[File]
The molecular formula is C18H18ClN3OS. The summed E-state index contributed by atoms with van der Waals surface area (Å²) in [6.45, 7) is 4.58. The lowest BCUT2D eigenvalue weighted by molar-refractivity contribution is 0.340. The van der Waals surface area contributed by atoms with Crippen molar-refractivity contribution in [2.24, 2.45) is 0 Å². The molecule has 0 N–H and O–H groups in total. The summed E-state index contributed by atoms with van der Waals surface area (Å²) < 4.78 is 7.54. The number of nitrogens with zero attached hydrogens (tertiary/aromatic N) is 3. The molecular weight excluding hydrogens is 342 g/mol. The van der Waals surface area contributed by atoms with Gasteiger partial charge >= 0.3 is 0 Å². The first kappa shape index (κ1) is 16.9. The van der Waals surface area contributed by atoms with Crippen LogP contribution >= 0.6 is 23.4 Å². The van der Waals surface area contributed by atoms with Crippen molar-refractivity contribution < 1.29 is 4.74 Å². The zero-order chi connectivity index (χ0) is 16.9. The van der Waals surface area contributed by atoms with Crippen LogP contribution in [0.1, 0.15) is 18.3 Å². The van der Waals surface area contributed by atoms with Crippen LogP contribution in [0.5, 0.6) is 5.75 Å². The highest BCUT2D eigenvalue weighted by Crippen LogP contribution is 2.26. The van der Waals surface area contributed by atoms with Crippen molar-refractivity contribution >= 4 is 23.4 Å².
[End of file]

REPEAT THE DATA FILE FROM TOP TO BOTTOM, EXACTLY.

The molecular formula is C18H18ClN3OS. The summed E-state index contributed by atoms with van der Waals surface area (Å²) in [6.45, 7) is 4.58. The lowest BCUT2D eigenvalue weighted by molar-refractivity contribution is 0.340. The van der Waals surface area contributed by atoms with Crippen molar-refractivity contribution in [2.24, 2.45) is 0 Å². The molecule has 0 N–H and O–H groups in total. The summed E-state index contributed by atoms with van der Waals surface area (Å²) < 4.78 is 7.54. The number of nitrogens with zero attached hydrogens (tertiary/aromatic N) is 3. The molecular weight excluding hydrogens is 342 g/mol. The van der Waals surface area contributed by atoms with Gasteiger partial charge >= 0.3 is 0 Å². The first kappa shape index (κ1) is 16.9. The van der Waals surface area contributed by atoms with Crippen LogP contribution >= 0.6 is 23.4 Å². The van der Waals surface area contributed by atoms with Crippen molar-refractivity contribution < 1.29 is 4.74 Å². The zero-order chi connectivity index (χ0) is 16.9. The van der Waals surface area contributed by atoms with Crippen LogP contribution in [0.1, 0.15) is 18.3 Å². The van der Waals surface area contributed by atoms with Crippen LogP contribution in [0.5, 0.6) is 5.75 Å². The highest BCUT2D eigenvalue weighted by Crippen LogP contribution is 2.26. The van der Waals surface area contributed by atoms with Crippen molar-refractivity contribution >= 4 is 23.4 Å².